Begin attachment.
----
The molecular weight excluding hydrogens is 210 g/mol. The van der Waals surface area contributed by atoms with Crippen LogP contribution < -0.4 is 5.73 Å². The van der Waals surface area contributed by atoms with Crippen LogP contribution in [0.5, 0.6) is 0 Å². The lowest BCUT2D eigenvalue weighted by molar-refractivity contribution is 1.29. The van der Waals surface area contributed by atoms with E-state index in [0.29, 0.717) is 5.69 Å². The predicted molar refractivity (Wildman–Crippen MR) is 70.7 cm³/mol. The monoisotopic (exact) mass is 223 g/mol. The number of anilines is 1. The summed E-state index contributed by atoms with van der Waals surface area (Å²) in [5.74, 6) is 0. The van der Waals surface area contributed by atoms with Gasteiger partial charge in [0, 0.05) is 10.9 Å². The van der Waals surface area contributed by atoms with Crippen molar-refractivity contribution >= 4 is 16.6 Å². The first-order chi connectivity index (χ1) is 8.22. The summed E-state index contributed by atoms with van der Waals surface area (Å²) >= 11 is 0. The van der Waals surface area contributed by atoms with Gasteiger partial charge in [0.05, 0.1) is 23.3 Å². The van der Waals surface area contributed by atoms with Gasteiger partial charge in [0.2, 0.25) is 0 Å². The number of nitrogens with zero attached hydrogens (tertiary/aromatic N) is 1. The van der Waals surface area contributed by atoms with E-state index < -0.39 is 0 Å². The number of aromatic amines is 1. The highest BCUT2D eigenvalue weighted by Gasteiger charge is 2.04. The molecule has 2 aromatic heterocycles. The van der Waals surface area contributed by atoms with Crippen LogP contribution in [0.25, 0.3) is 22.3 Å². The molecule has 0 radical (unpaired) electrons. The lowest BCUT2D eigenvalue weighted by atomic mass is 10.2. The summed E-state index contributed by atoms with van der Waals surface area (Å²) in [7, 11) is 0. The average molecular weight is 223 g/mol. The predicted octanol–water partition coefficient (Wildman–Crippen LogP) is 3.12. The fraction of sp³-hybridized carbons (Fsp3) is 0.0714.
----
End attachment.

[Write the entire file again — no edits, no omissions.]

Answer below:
The molecular weight excluding hydrogens is 210 g/mol. The van der Waals surface area contributed by atoms with Crippen LogP contribution < -0.4 is 5.73 Å². The van der Waals surface area contributed by atoms with Crippen LogP contribution in [0.5, 0.6) is 0 Å². The lowest BCUT2D eigenvalue weighted by molar-refractivity contribution is 1.29. The van der Waals surface area contributed by atoms with E-state index in [0.29, 0.717) is 5.69 Å². The predicted molar refractivity (Wildman–Crippen MR) is 70.7 cm³/mol. The monoisotopic (exact) mass is 223 g/mol. The number of anilines is 1. The summed E-state index contributed by atoms with van der Waals surface area (Å²) in [5.74, 6) is 0. The van der Waals surface area contributed by atoms with Gasteiger partial charge in [0, 0.05) is 10.9 Å². The van der Waals surface area contributed by atoms with Crippen molar-refractivity contribution >= 4 is 16.6 Å². The first-order chi connectivity index (χ1) is 8.22. The summed E-state index contributed by atoms with van der Waals surface area (Å²) >= 11 is 0. The van der Waals surface area contributed by atoms with Gasteiger partial charge in [0.05, 0.1) is 23.3 Å². The van der Waals surface area contributed by atoms with Gasteiger partial charge in [0.2, 0.25) is 0 Å². The number of nitrogens with zero attached hydrogens (tertiary/aromatic N) is 1. The van der Waals surface area contributed by atoms with E-state index < -0.39 is 0 Å². The number of aromatic amines is 1. The highest BCUT2D eigenvalue weighted by Gasteiger charge is 2.04. The molecule has 2 aromatic heterocycles. The van der Waals surface area contributed by atoms with Crippen LogP contribution in [0.25, 0.3) is 22.3 Å². The molecule has 0 radical (unpaired) electrons. The lowest BCUT2D eigenvalue weighted by atomic mass is 10.2. The summed E-state index contributed by atoms with van der Waals surface area (Å²) in [7, 11) is 0. The average molecular weight is 223 g/mol. The predicted octanol–water partition coefficient (Wildman–Crippen LogP) is 3.12. The fraction of sp³-hybridized carbons (Fsp3) is 0.0714.